Governments which install roadside barriers that are potentially lethal to riders could be criminally culpable for any deaths or injuries, warns the Motorcycle Advocacy Group (MAG).
The group points out that there are registration and ongoing requirements for engineers involved in roadworks and failure to take into consideration the safety of motorcyclists would constitute a breach.
It also warns that Queensland has recently updated its Work Health and Safety and Other Legislation Amendment Act 2017 to include the crime of industrial manslaughter.
In the wake of the announcement of proposed $11.3 million of roadworks for the Mt Glorious area, MAG member David White has written to the Department of Transport and Main Roads warning that the Act makes the department criminal culpable for injuries and deaths.
“It would be difficult for any organisation to not respect the intent of this type of legislation and to consider its impact if through their actions they cause a death,” the letter says.
“Society now has an expectation that the manager, officers, engineers, designers and installers are all well aware of this type of legislation and will ensure that they do not intentionally create an unsafe environment for motorcyclists.”
Ban new barriers
MAG has a particular concern about installing any new barriers.
However, the department told us recently that the Mt Glorious roadworks project is still in the design stage and there are no specific plans in place yet. Click here for more details.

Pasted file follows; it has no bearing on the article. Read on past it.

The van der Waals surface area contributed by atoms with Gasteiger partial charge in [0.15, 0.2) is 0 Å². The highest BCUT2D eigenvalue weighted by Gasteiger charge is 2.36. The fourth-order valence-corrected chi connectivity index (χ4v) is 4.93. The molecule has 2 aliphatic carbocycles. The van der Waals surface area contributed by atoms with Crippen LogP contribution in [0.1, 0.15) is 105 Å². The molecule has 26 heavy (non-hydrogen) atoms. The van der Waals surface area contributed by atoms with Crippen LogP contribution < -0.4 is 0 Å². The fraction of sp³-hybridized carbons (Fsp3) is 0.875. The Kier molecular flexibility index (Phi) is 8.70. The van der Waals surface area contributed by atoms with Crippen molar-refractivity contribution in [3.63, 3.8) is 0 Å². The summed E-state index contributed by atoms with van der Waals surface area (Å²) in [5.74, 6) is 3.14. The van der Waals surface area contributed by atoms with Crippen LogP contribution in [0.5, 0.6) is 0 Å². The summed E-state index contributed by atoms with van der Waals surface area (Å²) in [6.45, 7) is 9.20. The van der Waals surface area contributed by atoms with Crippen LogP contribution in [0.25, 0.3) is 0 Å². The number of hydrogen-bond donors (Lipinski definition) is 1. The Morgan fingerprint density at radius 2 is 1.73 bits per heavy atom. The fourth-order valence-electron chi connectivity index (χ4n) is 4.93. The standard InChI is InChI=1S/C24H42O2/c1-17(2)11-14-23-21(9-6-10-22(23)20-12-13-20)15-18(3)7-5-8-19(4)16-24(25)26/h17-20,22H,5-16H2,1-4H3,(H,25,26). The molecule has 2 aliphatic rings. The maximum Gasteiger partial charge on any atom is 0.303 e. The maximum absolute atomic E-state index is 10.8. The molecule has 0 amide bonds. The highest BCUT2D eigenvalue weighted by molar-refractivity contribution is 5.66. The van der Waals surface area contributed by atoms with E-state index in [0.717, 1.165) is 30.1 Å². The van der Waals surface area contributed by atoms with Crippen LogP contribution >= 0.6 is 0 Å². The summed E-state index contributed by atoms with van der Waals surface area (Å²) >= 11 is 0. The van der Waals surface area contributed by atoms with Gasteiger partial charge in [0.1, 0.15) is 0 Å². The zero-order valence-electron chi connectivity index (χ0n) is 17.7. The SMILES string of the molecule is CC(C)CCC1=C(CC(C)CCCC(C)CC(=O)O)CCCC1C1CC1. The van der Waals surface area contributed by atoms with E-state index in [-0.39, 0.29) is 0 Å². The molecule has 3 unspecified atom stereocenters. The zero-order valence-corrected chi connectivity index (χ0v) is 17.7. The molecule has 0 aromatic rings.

“For motorcyclists, the inclusion of any barrier has the potential to change a low-risk situation into one where the certainty of significant damage or death is increased to 100%,” the MAG letter says.
“Therefore we expect that any design will take into account the risk to motorcyclists and the designers will meet their obligation under this Act so that the project outcome will be a reduction in the risk, not increasing risk by simply imposing additional barriers that will cause certain death or injury to motorcyclists.
“No barrier and a clear run-off area is the safest design as demonstrated at MotoGP sites where riders walk away from crashes in excess of 300km/h.
“We note the recent safety upgrade to the Mt Nebo road by BCC included additional road pavement width and no additional barriers.”
Wire Rope Barriers
MAG also noted the trend toward installing wire rope barriers which they say are a particular concern to motorcyclists.
WRBs were also one of the focal points of a recent Victorian Bad Roads Rally.
MAG says there is little independent evidence of road authorities about the efficacy of WRBs.
“As an example, the Calder Highway in Victoria where these ‘safety devices’ are deemed a success, there is no data to substantiate the claims,” MAG says.
“Specifically a motorcyclist was killed after colliding with the safety barrier while avoiding a kangaroo trapped by the safety barrier … yet the cause of death is reported as the kangaroo.”
MAG warns the department that motorcyclists would not only petition and lobby for the removal of WRBs, but also file class actions against the authorities, owners, designers, suppliers and installers.
The group has asked to be included as a registered stakeholder in the Mt Glorious roadworks project.